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Questions that prompt Reflective Practice

Questions that prompt Reflective Practice

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Questions that prompt Reflective Practice

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  1. Questions that prompt Reflective Practice By Mary George Cheriyan RGS Pedagogical Research Lab ERAS conference, September 2011

  2. Reflective Practice: Definition: Habit of inquiring and investigating a problem situation in order to understand how to frame a solution (Schon, 1983, 87) Active, persistent, and careful consideration of any belief or supposed form of knowledge in the light of the grounds that support it and the further conclusions to which it tends [that] includes a conscious and voluntary effort to establish belief upon a firm basis of evidence and rationality. (Dewey, 1933).

  3. What are the criteria for reflection? (Carol Rodgers) • Meaning making • Deeper understanding of experience’s connection to other experiences and ideas • Happens in a community • Interaction • Inquiry within the context • Openness to understanding

  4. What are the criteria for reflection? • Requires attitudes that value personal & intellectual growth of oneself and others • Systematic, rigorous & disciplined inquiry • Intellectualising process by *teacher*: - assessment of data within the context develops new ideas

  5. The Moral-Ethical Dimension in Reflective Practice: Attitudes Open-mindedness: Respect for diversity Humility Hope in the learner Responsibility Considers consequences Makes meaning of experiences for teacher & learner Whole-heartedness/ Engagement Curiosity about subject and impact of teaching on learning Teaching as an artistry Refining & honing Discipline

  6. Data gathering Teachers Number: 15 from 1 school Question posed: What are the questions that are typically asked or that you expect to be asked, by your Head(s), that prompt reflection of your practice in the classroom?

  7. Data gathering Heads Number: 28 from 2 schools Question posed: What are the questions that you typically ask your teachers to get them to reflect on the effectiveness of their practice?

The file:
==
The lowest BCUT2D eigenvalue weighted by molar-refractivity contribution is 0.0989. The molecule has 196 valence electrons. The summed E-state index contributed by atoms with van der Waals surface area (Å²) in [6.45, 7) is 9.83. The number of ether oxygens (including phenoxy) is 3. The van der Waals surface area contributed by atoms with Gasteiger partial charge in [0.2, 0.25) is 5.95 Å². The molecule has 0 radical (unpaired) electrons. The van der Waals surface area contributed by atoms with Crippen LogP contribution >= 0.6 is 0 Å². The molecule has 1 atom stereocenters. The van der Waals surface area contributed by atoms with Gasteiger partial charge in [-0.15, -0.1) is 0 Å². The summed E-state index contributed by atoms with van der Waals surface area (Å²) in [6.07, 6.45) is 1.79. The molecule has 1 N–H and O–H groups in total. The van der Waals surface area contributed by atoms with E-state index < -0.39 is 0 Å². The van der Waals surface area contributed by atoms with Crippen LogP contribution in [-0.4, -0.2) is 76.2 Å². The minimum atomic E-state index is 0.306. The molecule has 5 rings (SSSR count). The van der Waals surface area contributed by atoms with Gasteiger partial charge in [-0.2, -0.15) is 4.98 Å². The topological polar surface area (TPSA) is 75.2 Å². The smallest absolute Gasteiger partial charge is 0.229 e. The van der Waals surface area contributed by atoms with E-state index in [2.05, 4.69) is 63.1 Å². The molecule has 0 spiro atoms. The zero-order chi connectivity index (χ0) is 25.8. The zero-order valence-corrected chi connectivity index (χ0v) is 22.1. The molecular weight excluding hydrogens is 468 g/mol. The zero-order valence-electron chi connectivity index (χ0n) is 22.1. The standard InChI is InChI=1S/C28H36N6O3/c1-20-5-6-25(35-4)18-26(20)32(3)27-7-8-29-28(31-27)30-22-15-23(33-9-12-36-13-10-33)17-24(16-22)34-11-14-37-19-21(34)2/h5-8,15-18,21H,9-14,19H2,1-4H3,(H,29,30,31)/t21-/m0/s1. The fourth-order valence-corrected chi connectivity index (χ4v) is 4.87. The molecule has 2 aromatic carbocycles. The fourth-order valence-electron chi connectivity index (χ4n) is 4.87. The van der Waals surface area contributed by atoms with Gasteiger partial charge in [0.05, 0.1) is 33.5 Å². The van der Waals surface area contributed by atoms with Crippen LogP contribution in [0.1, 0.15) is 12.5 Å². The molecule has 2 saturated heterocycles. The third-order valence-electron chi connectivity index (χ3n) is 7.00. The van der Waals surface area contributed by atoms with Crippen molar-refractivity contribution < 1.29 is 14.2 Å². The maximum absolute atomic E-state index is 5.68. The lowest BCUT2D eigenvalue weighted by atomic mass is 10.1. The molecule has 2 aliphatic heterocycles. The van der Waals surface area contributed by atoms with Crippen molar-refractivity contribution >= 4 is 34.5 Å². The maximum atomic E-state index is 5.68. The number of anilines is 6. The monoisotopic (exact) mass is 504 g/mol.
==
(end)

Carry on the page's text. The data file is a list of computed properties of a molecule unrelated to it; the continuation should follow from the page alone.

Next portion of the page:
8. Responses: the key strands

  9. Teachers’ responses: sample Differentiation: Did I cater to majority of my students’ learning styles? Did I use different teaching strategies to cater to different learners’ needs? How do I cater to the heterogeneity of students in the classroom in terms of their differing levels of interest, readiness and ability? Engagement Did the materials and activities keep the students engaged? Which parts of the lesson did the students seem to enjoy most? And least? Did I provide opportunities for all the students to participate? Application of learning How do I ensure that for those who are engaged in the learning, the ideas and concepts that they learn do not remain inert? Can they apply the new information, question the ideas or make new meaning that is relevant to their own experience?

  10. The Heads: a sample Differentiation Does your lesson cater to the different types of learners? If it is not possible to cater to all, how do you plan to support those who are left out? Strategies What kinds of questions have the greatest potential for scaffolding student thinking to higher cognitive levels ? How do you ensure that all your students are engaged in an inquiry lesson?

  11. Application of learning How do you ensure that the lesson/module goes beyond the text? In other words, have you helped them make that connection to the real world, to their world and experience? Inquiry How can you  encourage your students' quest for knowledge and curiosity about the world? Attainment of learner outcomes How do you know if your students have learnt? How do you know if your lesson objectives have been met?

  12. General Improvement Which part of your lesson you like most/you are most satisfied. Why? If you were to conduct the lesson in the same class again, would you like to make adjustment/changes in your strategies? Why?

  13. Responses: the key strands

  14. Is systematic inquiry essential? Yes: • Data enables shift from a reactive response-no assessment- to reflective response- careful assessment of thought • Research enables systematic enquiry (to be ) made public (Stenhouse, 1998) • Without it, there is ‘hegemony of habit’ (Rudduck)

  15. Is systematic inquiry essential? Maybe; Maybe not. ..being able to think (reflectively) is not just a discrete skill, it is an active demonstration of a mind that can stand enough apart from its own opinions, values, rules and definitions to avoid being completely identified with them. It is able to keep from feeling that the whole self has been violated when its opinions, values, rules or definitions are challenged. Kegan (1994)